1HappyHiker said...

Chris. . . thanks for your kind comments!

Hope you get the opportunity sometime to do an off-trail adventure to that little ledge. I was made aware of this spot through Steve's generosity of sharing his experience in his Blog.
So, what goes around, comes around! :-)


Summerset said...

Mt. Pemi is a fine destination - there are all sorts of objectives and tastes among hikers! If we were all peakbaggers and gridiots, it would be a pretty boring place. We need the variety and the awareness of the beauty of all sorts of places, high peaks or not.

That said, I was out that day, "across the road" from you on Liberty. I was probably done by the time you started, because the skies were still blue when I left Franconia Notch, but by the time I got home about an hour later, the skies were thickening up with clouds. It was interesting how quickly the weather changed.

1HappyHiker said...

Hi Summerset,

Yes, you have complete agreement from me about the “beauty of all sorts of places, high peaks or not”.

Like you, I had plenty of blue sky at the beginning of my hike (as seen in a couple of my photos from the “bushwhack ledge”). However, between the time I left the "bushwhack ledge" and my arrival on the summit of Mt. Pemigewasset, the sky had started to become overcast.

Thanks for taking time to post your comments.


Summerset said...

I got to looking at my last photo on my Liberty post, are those white spots on the slope above and to the west of I-93 the bushwhack ledges? Between your zoomed photo from the Flume parking and my photo from across the ridge on Liberty, that seems like it might be the right place.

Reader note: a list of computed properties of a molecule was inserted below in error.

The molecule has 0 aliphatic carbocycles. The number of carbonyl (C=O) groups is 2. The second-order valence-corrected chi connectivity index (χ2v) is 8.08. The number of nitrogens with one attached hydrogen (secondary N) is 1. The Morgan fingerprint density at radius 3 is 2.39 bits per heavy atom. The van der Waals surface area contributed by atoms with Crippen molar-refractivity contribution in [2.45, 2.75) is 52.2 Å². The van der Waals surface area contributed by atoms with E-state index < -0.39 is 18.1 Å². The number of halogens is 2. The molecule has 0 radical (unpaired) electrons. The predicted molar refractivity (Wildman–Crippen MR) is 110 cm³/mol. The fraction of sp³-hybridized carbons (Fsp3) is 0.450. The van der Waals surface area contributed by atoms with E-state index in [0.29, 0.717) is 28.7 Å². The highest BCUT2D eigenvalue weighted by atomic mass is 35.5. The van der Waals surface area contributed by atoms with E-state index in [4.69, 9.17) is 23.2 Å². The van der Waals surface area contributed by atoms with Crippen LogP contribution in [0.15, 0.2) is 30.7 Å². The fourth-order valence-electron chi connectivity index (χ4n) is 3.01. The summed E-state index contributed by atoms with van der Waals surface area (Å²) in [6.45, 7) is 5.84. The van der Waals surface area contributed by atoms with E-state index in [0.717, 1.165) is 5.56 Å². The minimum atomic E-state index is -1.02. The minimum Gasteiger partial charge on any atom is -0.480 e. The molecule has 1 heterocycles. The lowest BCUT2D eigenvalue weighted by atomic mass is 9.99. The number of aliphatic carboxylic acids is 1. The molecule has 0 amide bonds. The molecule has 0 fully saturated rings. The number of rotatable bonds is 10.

1HappyHiker said...

Hi again Summerset,

Ohhh! You are so close, but those are not the ledges that I visited on this particular adventure. The ledges that show up in your photo are located on a bump just a bit north of Mt. Pemigewasset.

But further regarding those ledges that show up in your photo, I visited them several years ago. If you’re interested, shown below is a link to my report about that adventure.

Thank you for your follow-up reply, and thank you for prompting me to take another look at the photos in your recent Blog report (


Summerset said...

Hmm. Yep, seemed like those spots in my photo were too large of an exposed area and a little too far north, compared to what was in yours. I'm not surprised you visited those other ledges, either, since you like those sorts of neat little viewing spots! Glad to know what I was actually looking at in the photo, though, thanks!

One Day in America said...

I like the fact that you're always looking for a place with the best views, even when (especially when) that effort involves straying from the main trail!

Congratulations on finally receiving a significant snowfall—looking forward to future blog posts and to seeing the NH mountains cloaked in white!

1HappyHiker said...

Hi Rita,

YES! Significant snow has finally arrived in northern NH. Here’s hoping it stays around for many weeks to come, and that there might even be several more inches that come our way from time to time throughout the winter season!


Anonymous said...

I'm actually planning a visit to this mountain this weekend since it's supposed to be gorgeous, but I'm bringing along a first time hiker. How bad do you think the snow is? I was planning on just using a pair of hiking boots, not snow shoes. Also, will the snowy conditions make the summit ledge a bit dicey to walk around? Thanks!


1HappyHiker said...

Ryan, I wish I could be more helpful, but it is so difficult to predict what the trail conditions might be on the day of your hike. Weather in the mountains changes daily, and oftentimes hourly! For safety, and to fully enjoy your hiking experience, you and other members of your hiking team should bring some sort of foot traction, even if it is only light traction such as Microspikes, Stabilicers, etc.

You might already be aware of the websites listed below. But if not, then you might want to check these websites for the most recent trail condition reports in the areas where you plan to hike.